But the wonder of Quezon City is precisely its variety and mutability. A pious president lived on sedate Times Street, not too far from Timog Avenue in its raucous heyday. (And the younger me remembers, with an unrepentant grin, that Manila, Makati, and Pasay had nothing on QC in the nightlife department, back in the day.) Some neighborhoods might verge on the hoity-toity, but few approach the opulence and pretentiousness of the new upper class in Manila’s newer suburbs.
Indeed, if anything, Quezon City is staunchly middle class, my comfort zone, one that stretches from Farmer’s and Ali Mall in Cubao to SM North and Trinoma and the restaurants of Matalino Street and its pedestrian-friendly environs. A perfect Sunday for Beng and me might begin with a morning walk around the UP Academic Oval, a light lunch at Via Mare, then a P250 foot massage at Ton-Ton on V. Luna in mid-afternoon, a half-hour’s browsing through the “new” arrivals at the ukay-ukay next door, an early dinner of chicken mami and siopao in our favorite noodle place in Trinoma, capped by a movie around 7 pm.
The older we get, the less inclined Beng and I are to roam too far from our nest on the UP campus (unless it’s to some exotic destination reachable by budget fare), knowing that, in our corner of QC, everything we need is a 15-to 30-minute drive away: groceries at Rustan’s or Shoppersville, medical check-ups at your choice (or maybe not) of the Lung, Heart, or Kidney Center, certificates of all sorts at the NSO and licenses of all manner at City Hall. And, of course, there’s my workplace-cum-backyard, the University of the Philippines, where I’ll likely stay until they kick me out when I reach mandatory retirement not too long from now.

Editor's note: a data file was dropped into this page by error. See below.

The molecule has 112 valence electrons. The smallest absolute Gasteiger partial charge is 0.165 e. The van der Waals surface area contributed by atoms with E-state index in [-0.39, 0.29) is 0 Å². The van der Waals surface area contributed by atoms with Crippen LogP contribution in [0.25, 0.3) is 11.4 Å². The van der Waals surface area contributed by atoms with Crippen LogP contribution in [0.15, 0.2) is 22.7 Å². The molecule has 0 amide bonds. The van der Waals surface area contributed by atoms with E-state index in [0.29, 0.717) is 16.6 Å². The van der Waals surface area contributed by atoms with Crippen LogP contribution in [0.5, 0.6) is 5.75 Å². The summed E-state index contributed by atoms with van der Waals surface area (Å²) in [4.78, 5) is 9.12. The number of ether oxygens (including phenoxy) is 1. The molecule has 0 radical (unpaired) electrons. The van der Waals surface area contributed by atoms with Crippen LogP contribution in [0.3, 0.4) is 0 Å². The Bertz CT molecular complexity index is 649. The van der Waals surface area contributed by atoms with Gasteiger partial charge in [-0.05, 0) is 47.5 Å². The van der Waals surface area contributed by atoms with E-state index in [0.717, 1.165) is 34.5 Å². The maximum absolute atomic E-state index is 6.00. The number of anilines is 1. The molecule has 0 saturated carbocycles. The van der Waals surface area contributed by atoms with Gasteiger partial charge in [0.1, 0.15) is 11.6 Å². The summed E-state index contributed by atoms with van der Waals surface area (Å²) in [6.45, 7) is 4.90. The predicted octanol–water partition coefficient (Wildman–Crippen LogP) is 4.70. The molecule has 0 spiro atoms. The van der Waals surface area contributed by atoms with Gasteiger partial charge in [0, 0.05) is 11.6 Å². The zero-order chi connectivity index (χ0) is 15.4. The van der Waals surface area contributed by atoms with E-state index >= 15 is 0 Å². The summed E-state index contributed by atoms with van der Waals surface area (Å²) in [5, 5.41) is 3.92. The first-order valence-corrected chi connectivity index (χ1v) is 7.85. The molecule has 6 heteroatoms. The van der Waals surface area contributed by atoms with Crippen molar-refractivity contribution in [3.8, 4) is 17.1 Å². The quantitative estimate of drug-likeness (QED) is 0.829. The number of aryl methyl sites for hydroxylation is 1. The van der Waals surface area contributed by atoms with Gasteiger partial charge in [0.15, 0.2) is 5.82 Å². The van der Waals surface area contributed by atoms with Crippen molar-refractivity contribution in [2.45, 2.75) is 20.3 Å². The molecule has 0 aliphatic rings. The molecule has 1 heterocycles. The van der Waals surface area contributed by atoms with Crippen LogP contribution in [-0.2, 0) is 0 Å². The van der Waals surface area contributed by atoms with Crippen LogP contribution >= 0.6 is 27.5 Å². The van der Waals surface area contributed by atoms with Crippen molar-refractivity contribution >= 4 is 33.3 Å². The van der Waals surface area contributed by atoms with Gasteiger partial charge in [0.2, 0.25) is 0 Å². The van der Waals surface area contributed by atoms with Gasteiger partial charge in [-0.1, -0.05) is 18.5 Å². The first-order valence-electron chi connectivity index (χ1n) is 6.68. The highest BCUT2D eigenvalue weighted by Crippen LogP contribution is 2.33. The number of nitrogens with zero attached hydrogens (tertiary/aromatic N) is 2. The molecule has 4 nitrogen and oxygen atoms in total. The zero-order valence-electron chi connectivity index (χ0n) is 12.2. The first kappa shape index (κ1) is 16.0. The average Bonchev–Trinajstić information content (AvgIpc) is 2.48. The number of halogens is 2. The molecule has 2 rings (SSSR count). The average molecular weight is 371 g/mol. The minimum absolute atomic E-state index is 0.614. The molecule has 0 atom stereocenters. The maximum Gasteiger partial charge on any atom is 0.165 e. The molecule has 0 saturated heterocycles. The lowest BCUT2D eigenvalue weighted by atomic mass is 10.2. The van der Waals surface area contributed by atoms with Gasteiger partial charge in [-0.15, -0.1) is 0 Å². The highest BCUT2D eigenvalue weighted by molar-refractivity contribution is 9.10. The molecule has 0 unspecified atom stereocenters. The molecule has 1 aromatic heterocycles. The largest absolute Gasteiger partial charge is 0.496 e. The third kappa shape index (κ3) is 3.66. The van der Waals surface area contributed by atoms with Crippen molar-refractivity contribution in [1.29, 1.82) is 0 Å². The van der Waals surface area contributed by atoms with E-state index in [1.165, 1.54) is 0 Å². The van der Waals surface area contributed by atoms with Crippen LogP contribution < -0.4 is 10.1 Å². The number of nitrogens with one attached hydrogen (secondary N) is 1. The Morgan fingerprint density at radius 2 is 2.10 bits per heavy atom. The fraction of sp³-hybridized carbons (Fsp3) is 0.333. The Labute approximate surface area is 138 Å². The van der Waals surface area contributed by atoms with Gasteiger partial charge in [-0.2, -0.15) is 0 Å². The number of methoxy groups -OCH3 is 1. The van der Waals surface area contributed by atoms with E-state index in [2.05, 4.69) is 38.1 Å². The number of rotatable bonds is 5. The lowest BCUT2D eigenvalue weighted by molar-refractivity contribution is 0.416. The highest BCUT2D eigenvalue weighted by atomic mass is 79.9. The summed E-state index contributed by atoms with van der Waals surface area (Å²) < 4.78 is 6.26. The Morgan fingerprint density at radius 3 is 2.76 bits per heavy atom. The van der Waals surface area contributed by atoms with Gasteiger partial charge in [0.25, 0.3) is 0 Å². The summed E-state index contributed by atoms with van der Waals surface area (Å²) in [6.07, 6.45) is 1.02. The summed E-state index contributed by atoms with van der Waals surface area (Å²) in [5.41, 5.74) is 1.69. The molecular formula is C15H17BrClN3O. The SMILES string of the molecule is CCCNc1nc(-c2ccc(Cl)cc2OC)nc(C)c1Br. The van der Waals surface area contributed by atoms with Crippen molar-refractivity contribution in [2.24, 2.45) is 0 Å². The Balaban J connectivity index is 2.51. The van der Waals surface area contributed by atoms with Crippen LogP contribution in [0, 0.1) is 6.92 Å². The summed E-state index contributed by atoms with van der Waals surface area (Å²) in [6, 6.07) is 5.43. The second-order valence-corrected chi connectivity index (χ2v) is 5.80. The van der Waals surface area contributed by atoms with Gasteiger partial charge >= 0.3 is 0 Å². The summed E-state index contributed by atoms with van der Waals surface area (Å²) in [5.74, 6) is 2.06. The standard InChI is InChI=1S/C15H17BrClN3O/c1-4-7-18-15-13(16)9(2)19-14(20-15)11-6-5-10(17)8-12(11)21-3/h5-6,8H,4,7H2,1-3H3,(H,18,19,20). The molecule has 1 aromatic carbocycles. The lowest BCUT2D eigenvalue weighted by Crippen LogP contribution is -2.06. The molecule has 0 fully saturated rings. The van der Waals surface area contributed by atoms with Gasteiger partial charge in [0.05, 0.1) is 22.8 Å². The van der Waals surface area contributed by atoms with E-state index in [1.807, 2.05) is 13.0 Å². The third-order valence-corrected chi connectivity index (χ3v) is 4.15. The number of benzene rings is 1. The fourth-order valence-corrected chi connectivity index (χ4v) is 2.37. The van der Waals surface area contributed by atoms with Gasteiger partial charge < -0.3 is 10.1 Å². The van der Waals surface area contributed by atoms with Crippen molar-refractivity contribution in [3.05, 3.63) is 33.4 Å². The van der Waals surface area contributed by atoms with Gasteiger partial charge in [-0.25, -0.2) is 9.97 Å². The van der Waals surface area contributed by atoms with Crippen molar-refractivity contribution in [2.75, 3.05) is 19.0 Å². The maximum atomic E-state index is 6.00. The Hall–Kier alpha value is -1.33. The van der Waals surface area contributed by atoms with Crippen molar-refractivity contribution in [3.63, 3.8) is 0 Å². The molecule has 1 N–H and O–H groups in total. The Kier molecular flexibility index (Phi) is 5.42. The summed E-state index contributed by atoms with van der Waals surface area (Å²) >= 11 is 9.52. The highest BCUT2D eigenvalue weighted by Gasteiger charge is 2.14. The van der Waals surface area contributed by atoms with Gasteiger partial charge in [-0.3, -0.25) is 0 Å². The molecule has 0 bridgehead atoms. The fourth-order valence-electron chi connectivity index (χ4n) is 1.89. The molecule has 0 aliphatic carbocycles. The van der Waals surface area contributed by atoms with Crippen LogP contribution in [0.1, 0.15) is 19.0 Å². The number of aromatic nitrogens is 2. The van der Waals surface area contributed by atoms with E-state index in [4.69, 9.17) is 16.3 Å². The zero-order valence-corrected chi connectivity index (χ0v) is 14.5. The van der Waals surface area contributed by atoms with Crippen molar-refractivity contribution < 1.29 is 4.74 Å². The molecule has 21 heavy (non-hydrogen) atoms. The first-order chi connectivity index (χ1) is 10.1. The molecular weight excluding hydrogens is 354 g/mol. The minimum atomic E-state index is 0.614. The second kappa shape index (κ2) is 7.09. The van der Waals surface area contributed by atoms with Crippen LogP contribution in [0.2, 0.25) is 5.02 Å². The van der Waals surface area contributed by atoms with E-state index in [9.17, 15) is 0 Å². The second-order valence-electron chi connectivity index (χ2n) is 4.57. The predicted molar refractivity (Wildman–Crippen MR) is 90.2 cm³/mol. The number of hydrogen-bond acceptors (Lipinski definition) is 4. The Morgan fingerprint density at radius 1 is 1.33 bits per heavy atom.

How I got there is another serendipitous QC story in itself. I’d been working, albeit as a college dropout, at the Manila and then the Makati offices of the National Economic and Development Authority in the late ‘70s when our boss, Gerry Sicat, decided to move our unit to the NEDA office on EDSA, near GMA-7. Being that close to UP, I thought I’d re-enroll and take some units when I could, and I did—and left NEDA to teach in UP.
It was probably just fitting that the person who informed me of my Gawad Parangal was another friend from NEDA days, former Budget Minister Manny Alba, who’s worked for Quezon City for many years now as City Administrator and Senior Adviser to the Mayor. After telling me the happy news, Dr. Alba shared his own reminiscences of UP:
“I note you live on Juan Luna St., UP Campus. So, did I, from 1961 (when the area was still cogonal), until 1983. I was Minister of the Budget for two years then but I left (though I did not want to), because I was feeling guilty paying just about P300 a month and displacing other deserving faculty members.
“I was on leave. In fact, I was on leave for most of the time I was working with the government and it was easy for me to go back to UP after martial law. I was on a status called ‘faculty on government service’ or FOGS (I was one of several original ‘foggies,’ which included Gerry Sicat, Cesar Virata, Jimmy Laya, Tony Aguenza, and OD Corpuz. OD himself concocted the idea of the FOGS, when he was UP President.”
And in my own odd way, that’s what and where I am now—an aging fogey killing time on the fruit farm most people call the University of the Philippines, Diliman, Quezon City.